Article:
Thai television soap opera

Lakorn are a popular genre of fiction in Thai television. They are known in Thai as ละครโทรทัศน์ (RTGS: lakhon thorathat, lit. "television drama") or ละคร (lakhon, pronounced [la.kʰɔːn], or lakorn). They are shown generally at prime-time on Thai television channels, starting at 20:30. (after 2014 Thai coup d'état on Friday nights the lakhorns is interrupted, or broadcast on delay, due to simulcast of The Government-required Weekly Address by the Prime Minister of Thailand. the lakhorns resumed already in progress after Weekly Address is ended on 21:00 or 20:50 or later in some nights until July 2019 that governmental program ended after five years before the sworn in of new cabinet after 2019 Thai general election.) An episode of a prime-time drama is two hours long including commercials. Each series is a finished story, unlike Western "cliffhanger" dramas, but rather like Hispanic telenovelas.[1]

A series will run for about three months. It may air two or three episodes a week, the pattern being Monday–Tuesday, Wednesday–Thursday, or Friday–Sunday. A channel will air three soap operas simultaneously at any given time (each producing their own series). Channels will compete for the most popular stars as they attract the most viewers. Some examples are Channel 3, 5 and 7 as well to a lesser extent Channel 9.[2]

While the "best" series are shown at night right after the news, the ones with a smaller profiles (and shorter run time) will be shown in the evenings from 17:00–18:00. In some cases, the most popular prime-time series are shown on re-runs a couple of years after their initial release, generally in the afternoon.[3]

A lakorn episode is normally 1 hour and a small amount or 30 minutes. When internationally broadcast, the running time is around 45 min. per episode.


Thai soap operas have very distinctive, though formulaic, characters, and narrative conventions. Though some stray from these conventions, most adhere to them, especially ones that are very popular among Thai viewers.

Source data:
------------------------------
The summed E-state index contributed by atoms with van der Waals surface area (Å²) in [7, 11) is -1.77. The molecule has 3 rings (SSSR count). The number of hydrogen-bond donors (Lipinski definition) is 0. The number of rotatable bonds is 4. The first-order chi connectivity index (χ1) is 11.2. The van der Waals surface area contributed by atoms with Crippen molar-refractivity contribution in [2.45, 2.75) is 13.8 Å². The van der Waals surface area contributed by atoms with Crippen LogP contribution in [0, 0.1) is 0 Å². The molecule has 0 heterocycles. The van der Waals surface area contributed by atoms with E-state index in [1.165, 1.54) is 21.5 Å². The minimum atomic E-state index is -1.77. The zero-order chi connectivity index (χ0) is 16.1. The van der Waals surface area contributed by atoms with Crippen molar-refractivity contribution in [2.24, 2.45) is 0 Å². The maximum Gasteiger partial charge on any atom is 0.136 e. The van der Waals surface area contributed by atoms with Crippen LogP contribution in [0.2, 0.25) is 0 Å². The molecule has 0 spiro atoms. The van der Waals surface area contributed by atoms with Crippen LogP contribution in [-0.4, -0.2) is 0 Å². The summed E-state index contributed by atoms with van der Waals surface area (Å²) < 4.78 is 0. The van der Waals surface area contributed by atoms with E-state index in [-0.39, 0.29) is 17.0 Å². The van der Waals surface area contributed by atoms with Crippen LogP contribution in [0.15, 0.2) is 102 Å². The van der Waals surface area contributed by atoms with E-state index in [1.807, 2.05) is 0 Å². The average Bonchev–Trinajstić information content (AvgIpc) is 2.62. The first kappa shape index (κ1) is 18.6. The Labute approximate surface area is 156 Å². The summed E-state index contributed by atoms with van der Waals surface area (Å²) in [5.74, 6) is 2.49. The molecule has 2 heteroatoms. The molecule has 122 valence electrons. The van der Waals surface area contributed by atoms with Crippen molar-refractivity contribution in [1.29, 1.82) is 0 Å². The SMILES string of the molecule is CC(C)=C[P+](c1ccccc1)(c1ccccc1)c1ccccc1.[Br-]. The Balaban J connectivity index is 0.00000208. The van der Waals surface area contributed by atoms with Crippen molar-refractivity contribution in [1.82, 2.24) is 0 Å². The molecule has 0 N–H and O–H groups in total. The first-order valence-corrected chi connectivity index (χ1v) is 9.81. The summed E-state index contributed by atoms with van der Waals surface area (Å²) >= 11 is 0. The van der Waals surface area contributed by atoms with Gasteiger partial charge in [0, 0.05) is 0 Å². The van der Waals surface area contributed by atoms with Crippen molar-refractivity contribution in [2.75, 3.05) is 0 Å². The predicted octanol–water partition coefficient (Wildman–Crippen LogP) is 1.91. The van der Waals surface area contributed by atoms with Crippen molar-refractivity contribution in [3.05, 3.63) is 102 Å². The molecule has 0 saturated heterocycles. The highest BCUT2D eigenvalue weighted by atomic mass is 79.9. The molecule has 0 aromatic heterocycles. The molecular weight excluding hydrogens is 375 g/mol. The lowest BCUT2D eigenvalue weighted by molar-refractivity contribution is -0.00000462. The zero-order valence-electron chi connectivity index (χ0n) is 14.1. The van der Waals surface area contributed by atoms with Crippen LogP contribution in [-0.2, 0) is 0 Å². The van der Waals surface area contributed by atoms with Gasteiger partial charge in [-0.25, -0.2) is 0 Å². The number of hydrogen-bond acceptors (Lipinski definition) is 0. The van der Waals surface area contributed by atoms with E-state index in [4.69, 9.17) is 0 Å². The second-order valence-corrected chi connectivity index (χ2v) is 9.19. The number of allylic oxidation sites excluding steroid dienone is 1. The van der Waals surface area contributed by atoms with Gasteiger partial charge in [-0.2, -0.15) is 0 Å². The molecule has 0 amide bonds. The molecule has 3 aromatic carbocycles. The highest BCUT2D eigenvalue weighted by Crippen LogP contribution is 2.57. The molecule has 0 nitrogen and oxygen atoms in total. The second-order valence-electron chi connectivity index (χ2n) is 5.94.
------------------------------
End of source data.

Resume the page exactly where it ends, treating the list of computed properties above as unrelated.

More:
• The series' main goal is to achieve a perfect ending where the lead characters marry their soulmates, and live happily ever after.
  • The two main lovers are established at the beginning of the story. Viewers will have no difficulties at singling them out from the crowd. They tend to be the most popular soap opera stars at the moment. The male lead role is called Phra Ek (พระเอก), and the lead female role is called Nang Ek (นางเอก).
  • The presence of at least one female antagonist, sometimes more, is commonplace. This person is completely in love with the male lead, and will do anything necessary to stop the two would-be lovers from fulfilling their fairy tale ending. She does everything in her power to become the main actor's girlfriend, and continually attempts to get rid of main actress. She is often a stereotypical character who does not hesitate to do very bad things to the main actress, including trying to steal her boyfriend before the wedding. She is often a rich girl, comes from a good background, has a nasty behaviour, and is manipulative. Few of these characters are kind. She is usually a living person, but a few of these characters can be evil, dead women who come back as ghosts. The most popular ones are Poot Mae Nam Khong or the remake of Pob Pee Fa. Nang Rai or Nang Itcha (นางอิจฉา) is a famous name for Thai viewers.[4][5]
  • LGBT characters are often used as comic relief. Sapai Look Tung is popular for this role.[6]
  • In the end, all conflicts in the story must be resolved. Everyone forgives each other. The antagonists receive their punishments, and the good characters receive their rewards. However, some series end with unsolvable problems such as Poot Mae Nam Khong.
  • Thai soap operas are often melodramatic to the point of becoming camp. Most productions are written and produced with the assumption that the more melodramatic it is, the better. This is why situations are grossly exaggerated, actions are overly theatrical, and screams and shrieks (from the female antagonists) numerous.[7][8]


Because Thai soap operas present a melodramatic story line featuring simple one-dimensional characterizations to capture the broadest viewership and commercial sponsorship, they generally do not foster critical insight, reasoning, or problem-solving skills, nor a multi-perspective consideration of the human drama being viewed. They are simply an attempt to create dramatic tension and a "showdown" between the protagonist(s) and antagonist(s).[9]

Several series adhere to this simple format which, over an extended period, may cause some viewers to develop a skewed view of reality. At least one critic[10] contends that the recent[10] political problems in Thailand may be at least partially attributable to the negative influence of soap operas, surmising that it is the disregard of common sense and common human wisdom that causes people to shy away from thinking critically and, as a result, becoming prone to manipulation.